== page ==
Our Africa Adventure travel blog

Mokoro

Poling

Brilliant

Soft

Tom

Storks

Reed Frog

Umbrella

The Chiefs main building

Lion on the way to the airstrip

A "Big" plane!

Our last lodge in Botswana

Our friends from France, Xavier and Anne

Our room

Dance before dinner

The spirit of Chobe

Right along the road

Rogers, our guide

Monitor Lizard

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Eagle

Gnu

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Like in Lord of the Rings

Hippos

Tom

Snake Bird

Sundowner

Sundown in Africa

Hippos head inland for the night


Chobe Chilwero Lodge near Kasane, Botswana, Friday, April 30, 2010

This morning we slept a tiny bit later and went for a mokoro ride after breakfast. The mokoro is a dugout canoe which used to be made from a tree trunk, but today is made from fiberglass, but still the same shape, and is poled by a guide standing in the back. The 45 minute ride was wonderful, with close-up views of tiny frogs as well as birds. It was very peaceful and relaxing, reminding of us kayaking at home.

We then were driven to the dirt airstrip where a male lion was walking around on the runway itself. We took off on time in a 12-seater plane for the one-hour flight to Kasane, which has a regular (paved) airport. We transferred to jeeps for the short ride to Chobe Chilwero Lodge on the Chobe River. It is more civilized than the previous camps, but feels lacking in the "camp" feeling of being in the bush - and wonder of wonders, it has air-conditioning.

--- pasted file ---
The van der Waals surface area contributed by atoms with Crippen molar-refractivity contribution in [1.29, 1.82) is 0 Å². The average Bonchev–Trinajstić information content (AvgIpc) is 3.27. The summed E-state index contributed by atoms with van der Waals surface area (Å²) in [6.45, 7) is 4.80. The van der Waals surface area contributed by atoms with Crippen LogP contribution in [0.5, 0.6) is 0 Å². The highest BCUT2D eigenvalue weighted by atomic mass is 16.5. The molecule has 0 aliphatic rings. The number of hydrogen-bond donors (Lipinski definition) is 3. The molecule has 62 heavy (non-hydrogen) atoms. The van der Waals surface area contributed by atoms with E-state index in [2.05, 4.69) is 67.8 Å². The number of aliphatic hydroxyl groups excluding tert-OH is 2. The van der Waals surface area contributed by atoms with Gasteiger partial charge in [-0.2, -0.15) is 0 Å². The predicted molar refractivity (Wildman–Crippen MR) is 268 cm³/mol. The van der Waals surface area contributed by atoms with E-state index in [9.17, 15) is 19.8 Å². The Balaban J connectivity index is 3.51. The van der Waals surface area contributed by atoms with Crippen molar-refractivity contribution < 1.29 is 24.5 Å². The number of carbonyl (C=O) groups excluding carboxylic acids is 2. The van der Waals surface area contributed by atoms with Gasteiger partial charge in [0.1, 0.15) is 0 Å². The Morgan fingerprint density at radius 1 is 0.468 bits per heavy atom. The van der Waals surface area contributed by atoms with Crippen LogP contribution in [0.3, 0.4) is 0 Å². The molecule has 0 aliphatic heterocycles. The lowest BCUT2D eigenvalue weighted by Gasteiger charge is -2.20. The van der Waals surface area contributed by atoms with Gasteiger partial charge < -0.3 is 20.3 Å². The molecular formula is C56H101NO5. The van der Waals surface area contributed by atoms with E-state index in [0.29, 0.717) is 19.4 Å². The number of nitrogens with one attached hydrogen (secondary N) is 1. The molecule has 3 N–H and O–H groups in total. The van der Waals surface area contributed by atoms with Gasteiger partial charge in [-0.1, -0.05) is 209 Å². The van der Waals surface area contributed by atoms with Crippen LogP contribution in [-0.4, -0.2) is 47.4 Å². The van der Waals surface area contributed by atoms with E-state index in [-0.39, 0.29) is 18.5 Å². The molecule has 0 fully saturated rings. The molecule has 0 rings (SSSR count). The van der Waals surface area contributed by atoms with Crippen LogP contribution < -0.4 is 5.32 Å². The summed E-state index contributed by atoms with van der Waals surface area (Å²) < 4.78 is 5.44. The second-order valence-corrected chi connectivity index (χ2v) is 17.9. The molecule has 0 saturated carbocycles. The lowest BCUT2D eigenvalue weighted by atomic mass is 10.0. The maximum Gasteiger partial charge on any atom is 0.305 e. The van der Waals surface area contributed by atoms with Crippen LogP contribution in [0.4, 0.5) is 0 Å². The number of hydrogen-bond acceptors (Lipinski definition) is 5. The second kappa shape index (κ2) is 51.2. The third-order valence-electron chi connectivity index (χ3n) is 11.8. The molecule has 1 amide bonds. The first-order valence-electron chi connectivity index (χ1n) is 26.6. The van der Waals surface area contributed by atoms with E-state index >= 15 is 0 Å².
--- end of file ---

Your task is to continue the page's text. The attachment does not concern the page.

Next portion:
We had lunch, took a nap, went to tea and met our guide, Rogers. Our group of six went on a cruise in a small motorboat on the Chobe River which is in flood. We saw monitor lizards (almost as big as iguanas), and lots of hippos in the water. Hippos are nocturnal grazers and spend their days in the water, going under for up to six minutes before sticking the heads out for a bug exhale and inhale. A Cape Buffalo was on the shore and we saw a few elephants as well.

Dinner was preceded by a great dance troop who performed Botswanian dances in costume. Anne was very taken by the women's "skirts" which looked crocheted, so she ran right out after them and asked how they were made. Yes, they are crocheted by the dancers from wool. There are no sheep in Botswana, but they must get it from elsewhere in Africa and we think they sort of spin the fringe fibers.

The meal was one of the best - Anne had a delicious roasted butternut squash soup, and bream (a local fish). We were escorted back to our unit (fear of animals?) and went to bed, very tired - tomorrow will be early for a game drive.

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